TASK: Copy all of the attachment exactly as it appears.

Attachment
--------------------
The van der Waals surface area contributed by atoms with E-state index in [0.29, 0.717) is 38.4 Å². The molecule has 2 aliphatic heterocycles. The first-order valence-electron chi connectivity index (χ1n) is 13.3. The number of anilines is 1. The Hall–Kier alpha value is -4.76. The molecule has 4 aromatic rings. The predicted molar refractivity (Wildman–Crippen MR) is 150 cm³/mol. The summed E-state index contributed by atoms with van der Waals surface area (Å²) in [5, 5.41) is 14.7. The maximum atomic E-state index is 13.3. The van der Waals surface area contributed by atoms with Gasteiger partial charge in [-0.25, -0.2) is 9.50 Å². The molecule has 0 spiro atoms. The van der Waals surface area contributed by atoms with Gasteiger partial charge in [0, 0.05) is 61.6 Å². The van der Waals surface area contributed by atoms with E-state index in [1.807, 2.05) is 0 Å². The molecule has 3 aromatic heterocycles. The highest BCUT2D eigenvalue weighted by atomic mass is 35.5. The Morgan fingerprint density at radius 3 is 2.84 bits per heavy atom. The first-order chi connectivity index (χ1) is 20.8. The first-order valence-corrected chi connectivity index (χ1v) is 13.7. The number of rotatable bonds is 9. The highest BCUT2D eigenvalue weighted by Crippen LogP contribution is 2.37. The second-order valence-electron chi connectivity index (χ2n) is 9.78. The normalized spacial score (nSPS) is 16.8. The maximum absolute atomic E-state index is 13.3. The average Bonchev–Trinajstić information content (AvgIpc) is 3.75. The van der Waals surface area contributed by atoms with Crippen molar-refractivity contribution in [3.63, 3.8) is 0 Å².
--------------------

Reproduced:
The van der Waals surface area contributed by atoms with E-state index in [0.29, 0.717) is 38.4 Å². The molecule has 2 aliphatic heterocycles. The first-order valence-electron chi connectivity index (χ1n) is 13.3. The number of anilines is 1. The Hall–Kier alpha value is -4.76. The molecule has 4 aromatic rings. The predicted molar refractivity (Wildman–Crippen MR) is 150 cm³/mol. The summed E-state index contributed by atoms with van der Waals surface area (Å²) in [5, 5.41) is 14.7. The maximum atomic E-state index is 13.3. The van der Waals surface area contributed by atoms with Gasteiger partial charge in [-0.25, -0.2) is 9.50 Å². The molecule has 0 spiro atoms. The van der Waals surface area contributed by atoms with Gasteiger partial charge in [0, 0.05) is 61.6 Å². The van der Waals surface area contributed by atoms with E-state index in [1.807, 2.05) is 0 Å². The molecule has 3 aromatic heterocycles. The highest BCUT2D eigenvalue weighted by atomic mass is 35.5. The Morgan fingerprint density at radius 3 is 2.84 bits per heavy atom. The first-order chi connectivity index (χ1) is 20.8. The first-order valence-corrected chi connectivity index (χ1v) is 13.7. The number of rotatable bonds is 9. The highest BCUT2D eigenvalue weighted by Crippen LogP contribution is 2.37. The second-order valence-electron chi connectivity index (χ2n) is 9.78. The normalized spacial score (nSPS) is 16.8. The maximum absolute atomic E-state index is 13.3. The average Bonchev–Trinajstić information content (AvgIpc) is 3.75. The van der Waals surface area contributed by atoms with Crippen molar-refractivity contribution in [3.63, 3.8) is 0 Å².